Kurtz Published in Neuropsychology Encyclopedia

Matthew Kurtz, associate professor of psychology, associate professor of neuroscience and behavior, is the author of “Treatment approaches with a special focus on neurocognition: overview and empirical results,” published in Understanding and Treating Neuro- and Social-Cognition in Schizophrenia Patients, in 2010 and “Compensatory Strategies; Insight: Effects on Rehabilitation; Rivermead Behavioral Memory Test,” published in Encyclopedia of Clinical Neuropsychology, New York: Springer, 2010.

Seamon Authors Study on Memorization

John Seamon, professor of psychology, professor of neuroscience and behavior, is the author of “Memorizing Milton’s Paradise Lost: A study of a septuagenarian exceptional memorizer,” published in Memory, 2010.

Morawski Published in Theory and Psychology, History of Psychology

Jill Morawski, professor of psychology, professor of science in society, professor of feminist, gender and sexuality studies, is the author of “The Location of our Debates: Finding, Fixing and Enacting Reality,” published in Theory and Psychology; “Review of Beyond the Box: B.F. Skinner’s Technology of Behavior from Laboratory to Life,” published in Isis; and “Postwar Promises and Perplexities in the Social Sciences: The Case of ‘Socialization’,” published in History of Psychology.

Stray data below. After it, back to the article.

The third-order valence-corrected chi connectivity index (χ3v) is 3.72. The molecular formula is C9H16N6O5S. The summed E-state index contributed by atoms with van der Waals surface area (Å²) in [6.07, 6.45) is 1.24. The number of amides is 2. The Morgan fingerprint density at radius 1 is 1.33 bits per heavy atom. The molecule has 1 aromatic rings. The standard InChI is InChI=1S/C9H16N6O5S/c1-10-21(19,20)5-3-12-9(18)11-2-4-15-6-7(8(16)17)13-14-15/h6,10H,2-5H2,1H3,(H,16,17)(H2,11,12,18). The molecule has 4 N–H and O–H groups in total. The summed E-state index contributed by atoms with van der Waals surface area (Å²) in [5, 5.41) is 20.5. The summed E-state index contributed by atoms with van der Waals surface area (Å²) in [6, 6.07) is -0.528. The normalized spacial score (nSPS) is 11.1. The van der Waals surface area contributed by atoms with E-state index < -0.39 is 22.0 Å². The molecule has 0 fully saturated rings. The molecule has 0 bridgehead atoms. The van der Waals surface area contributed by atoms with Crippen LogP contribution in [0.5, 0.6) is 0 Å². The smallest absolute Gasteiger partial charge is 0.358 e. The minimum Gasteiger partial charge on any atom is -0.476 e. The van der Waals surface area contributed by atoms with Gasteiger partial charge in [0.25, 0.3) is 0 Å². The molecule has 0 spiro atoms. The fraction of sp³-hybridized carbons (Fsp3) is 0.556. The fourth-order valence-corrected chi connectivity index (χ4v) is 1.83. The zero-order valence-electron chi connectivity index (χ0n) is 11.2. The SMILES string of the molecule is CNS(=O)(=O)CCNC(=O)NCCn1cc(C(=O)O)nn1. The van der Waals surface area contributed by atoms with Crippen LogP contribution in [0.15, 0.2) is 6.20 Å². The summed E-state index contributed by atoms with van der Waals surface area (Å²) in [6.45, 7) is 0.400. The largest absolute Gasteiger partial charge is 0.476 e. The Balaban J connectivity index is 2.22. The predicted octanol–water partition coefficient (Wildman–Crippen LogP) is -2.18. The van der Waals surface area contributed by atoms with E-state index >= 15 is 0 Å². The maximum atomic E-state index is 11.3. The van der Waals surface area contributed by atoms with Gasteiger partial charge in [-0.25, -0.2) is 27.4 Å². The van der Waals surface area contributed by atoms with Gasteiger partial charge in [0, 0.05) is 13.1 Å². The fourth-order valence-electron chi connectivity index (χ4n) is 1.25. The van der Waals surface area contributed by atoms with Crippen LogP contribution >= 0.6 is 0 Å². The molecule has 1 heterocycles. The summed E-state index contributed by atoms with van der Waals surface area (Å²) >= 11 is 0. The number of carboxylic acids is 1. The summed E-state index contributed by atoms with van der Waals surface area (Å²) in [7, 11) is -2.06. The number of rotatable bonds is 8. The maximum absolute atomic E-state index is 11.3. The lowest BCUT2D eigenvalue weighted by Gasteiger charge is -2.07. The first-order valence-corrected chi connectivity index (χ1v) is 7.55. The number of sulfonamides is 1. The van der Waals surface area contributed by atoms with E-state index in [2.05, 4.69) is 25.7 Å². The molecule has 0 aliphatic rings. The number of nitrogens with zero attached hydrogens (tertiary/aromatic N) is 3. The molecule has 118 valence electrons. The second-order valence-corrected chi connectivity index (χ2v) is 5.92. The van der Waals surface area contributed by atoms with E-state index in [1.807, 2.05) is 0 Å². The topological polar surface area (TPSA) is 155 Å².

Stemler: ‘Tacit Knowledge’ May be Powerful New Way to Identify Effective Teachers

Steve Stemler, assistant professor of psychology, says that acquiring Practical Intelligence is vital for new teachers because roughly 50 percent of new teachers are out of the profession within their first five years of entering it.

Sure, first-year teachers need to be masters of their subject material and their classrooms, but to be truly effective in that first year and beyond teachers also have learn one vital skill: avoiding “bad” decisions.